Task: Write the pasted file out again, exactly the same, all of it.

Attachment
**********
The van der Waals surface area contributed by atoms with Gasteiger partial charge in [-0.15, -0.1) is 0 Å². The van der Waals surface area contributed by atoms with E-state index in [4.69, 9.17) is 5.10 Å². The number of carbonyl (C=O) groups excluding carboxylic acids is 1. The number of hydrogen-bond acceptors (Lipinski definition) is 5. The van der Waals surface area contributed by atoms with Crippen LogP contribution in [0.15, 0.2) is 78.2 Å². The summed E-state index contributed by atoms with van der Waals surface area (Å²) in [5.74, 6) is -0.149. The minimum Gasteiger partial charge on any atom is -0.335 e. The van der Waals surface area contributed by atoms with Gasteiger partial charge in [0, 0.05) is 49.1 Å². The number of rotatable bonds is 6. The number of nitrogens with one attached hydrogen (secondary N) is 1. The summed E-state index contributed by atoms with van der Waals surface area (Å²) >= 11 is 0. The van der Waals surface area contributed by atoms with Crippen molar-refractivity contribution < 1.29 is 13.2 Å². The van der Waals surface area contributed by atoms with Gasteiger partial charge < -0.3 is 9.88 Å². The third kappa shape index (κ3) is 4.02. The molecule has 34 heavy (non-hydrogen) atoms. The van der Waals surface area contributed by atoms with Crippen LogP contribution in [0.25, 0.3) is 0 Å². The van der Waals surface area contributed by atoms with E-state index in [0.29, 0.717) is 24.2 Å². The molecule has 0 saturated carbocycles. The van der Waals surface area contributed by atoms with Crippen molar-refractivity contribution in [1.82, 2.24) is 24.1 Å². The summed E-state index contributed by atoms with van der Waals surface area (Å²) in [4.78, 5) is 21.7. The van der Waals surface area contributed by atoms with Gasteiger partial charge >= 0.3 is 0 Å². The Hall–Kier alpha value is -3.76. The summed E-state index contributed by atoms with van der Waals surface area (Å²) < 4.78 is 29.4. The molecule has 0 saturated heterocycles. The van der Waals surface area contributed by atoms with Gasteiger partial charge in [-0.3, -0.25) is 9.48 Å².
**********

The van der Waals surface area contributed by atoms with Gasteiger partial charge in [-0.15, -0.1) is 0 Å². The van der Waals surface area contributed by atoms with E-state index in [4.69, 9.17) is 5.10 Å². The number of carbonyl (C=O) groups excluding carboxylic acids is 1. The number of hydrogen-bond acceptors (Lipinski definition) is 5. The van der Waals surface area contributed by atoms with Crippen LogP contribution in [0.15, 0.2) is 78.2 Å². The summed E-state index contributed by atoms with van der Waals surface area (Å²) in [5.74, 6) is -0.149. The minimum Gasteiger partial charge on any atom is -0.335 e. The van der Waals surface area contributed by atoms with Gasteiger partial charge in [0, 0.05) is 49.1 Å². The number of rotatable bonds is 6. The number of nitrogens with one attached hydrogen (secondary N) is 1. The summed E-state index contributed by atoms with van der Waals surface area (Å²) >= 11 is 0. The van der Waals surface area contributed by atoms with Crippen molar-refractivity contribution < 1.29 is 13.2 Å². The van der Waals surface area contributed by atoms with Gasteiger partial charge < -0.3 is 9.88 Å². The third kappa shape index (κ3) is 4.02. The molecule has 34 heavy (non-hydrogen) atoms. The van der Waals surface area contributed by atoms with Crippen LogP contribution in [0.25, 0.3) is 0 Å². The van der Waals surface area contributed by atoms with E-state index in [0.29, 0.717) is 24.2 Å². The molecule has 0 saturated carbocycles. The van der Waals surface area contributed by atoms with Crippen molar-refractivity contribution in [1.82, 2.24) is 24.1 Å². The summed E-state index contributed by atoms with van der Waals surface area (Å²) in [4.78, 5) is 21.7. The van der Waals surface area contributed by atoms with Gasteiger partial charge >= 0.3 is 0 Å². The Hall–Kier alpha value is -3.76. The summed E-state index contributed by atoms with van der Waals surface area (Å²) < 4.78 is 29.4. The molecule has 0 saturated heterocycles. The van der Waals surface area contributed by atoms with Gasteiger partial charge in [-0.3, -0.25) is 9.48 Å².